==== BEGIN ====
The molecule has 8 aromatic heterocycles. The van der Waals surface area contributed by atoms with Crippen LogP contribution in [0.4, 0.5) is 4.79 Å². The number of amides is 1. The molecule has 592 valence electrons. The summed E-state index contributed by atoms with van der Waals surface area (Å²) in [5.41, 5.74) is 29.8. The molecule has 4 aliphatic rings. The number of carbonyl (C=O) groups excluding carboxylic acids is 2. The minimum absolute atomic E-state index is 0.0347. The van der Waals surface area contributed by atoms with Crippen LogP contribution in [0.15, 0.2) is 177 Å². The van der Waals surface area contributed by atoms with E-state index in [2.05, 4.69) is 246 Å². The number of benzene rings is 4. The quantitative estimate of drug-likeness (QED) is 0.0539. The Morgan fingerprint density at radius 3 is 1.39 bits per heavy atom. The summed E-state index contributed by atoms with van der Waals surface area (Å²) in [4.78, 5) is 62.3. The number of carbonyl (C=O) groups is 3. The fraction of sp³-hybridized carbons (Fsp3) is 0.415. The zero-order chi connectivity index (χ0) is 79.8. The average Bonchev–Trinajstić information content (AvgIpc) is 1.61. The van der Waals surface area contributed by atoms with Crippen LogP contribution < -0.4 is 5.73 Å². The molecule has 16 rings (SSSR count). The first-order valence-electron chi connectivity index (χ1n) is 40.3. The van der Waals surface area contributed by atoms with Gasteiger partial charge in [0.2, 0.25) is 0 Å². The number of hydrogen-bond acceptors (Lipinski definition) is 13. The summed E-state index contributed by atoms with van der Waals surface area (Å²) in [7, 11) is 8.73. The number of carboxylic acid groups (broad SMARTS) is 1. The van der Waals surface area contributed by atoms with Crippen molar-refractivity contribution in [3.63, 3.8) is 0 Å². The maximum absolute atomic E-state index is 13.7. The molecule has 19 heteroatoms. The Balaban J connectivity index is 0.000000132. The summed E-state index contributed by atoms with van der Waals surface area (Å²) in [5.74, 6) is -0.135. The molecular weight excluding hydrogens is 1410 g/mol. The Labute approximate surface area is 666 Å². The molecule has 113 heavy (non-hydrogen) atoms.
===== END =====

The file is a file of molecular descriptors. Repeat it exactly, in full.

The molecule has 8 aromatic heterocycles. The van der Waals surface area contributed by atoms with Crippen LogP contribution in [0.4, 0.5) is 4.79 Å². The number of amides is 1. The molecule has 592 valence electrons. The summed E-state index contributed by atoms with van der Waals surface area (Å²) in [5.41, 5.74) is 29.8. The molecule has 4 aliphatic rings. The number of carbonyl (C=O) groups excluding carboxylic acids is 2. The minimum absolute atomic E-state index is 0.0347. The van der Waals surface area contributed by atoms with Crippen LogP contribution in [0.15, 0.2) is 177 Å². The van der Waals surface area contributed by atoms with E-state index in [2.05, 4.69) is 246 Å². The number of benzene rings is 4. The quantitative estimate of drug-likeness (QED) is 0.0539. The Morgan fingerprint density at radius 3 is 1.39 bits per heavy atom. The summed E-state index contributed by atoms with van der Waals surface area (Å²) in [4.78, 5) is 62.3. The number of carbonyl (C=O) groups is 3. The fraction of sp³-hybridized carbons (Fsp3) is 0.415. The zero-order chi connectivity index (χ0) is 79.8. The average Bonchev–Trinajstić information content (AvgIpc) is 1.61. The van der Waals surface area contributed by atoms with Crippen LogP contribution < -0.4 is 5.73 Å². The molecule has 16 rings (SSSR count). The first-order valence-electron chi connectivity index (χ1n) is 40.3. The van der Waals surface area contributed by atoms with Gasteiger partial charge in [0.2, 0.25) is 0 Å². The number of hydrogen-bond acceptors (Lipinski definition) is 13. The summed E-state index contributed by atoms with van der Waals surface area (Å²) in [7, 11) is 8.73. The number of carboxylic acid groups (broad SMARTS) is 1. The van der Waals surface area contributed by atoms with Crippen molar-refractivity contribution in [3.63, 3.8) is 0 Å². The maximum absolute atomic E-state index is 13.7. The molecule has 19 heteroatoms. The Balaban J connectivity index is 0.000000132. The summed E-state index contributed by atoms with van der Waals surface area (Å²) in [5.74, 6) is -0.135. The molecular weight excluding hydrogens is 1410 g/mol. The Labute approximate surface area is 666 Å². The molecule has 113 heavy (non-hydrogen) atoms.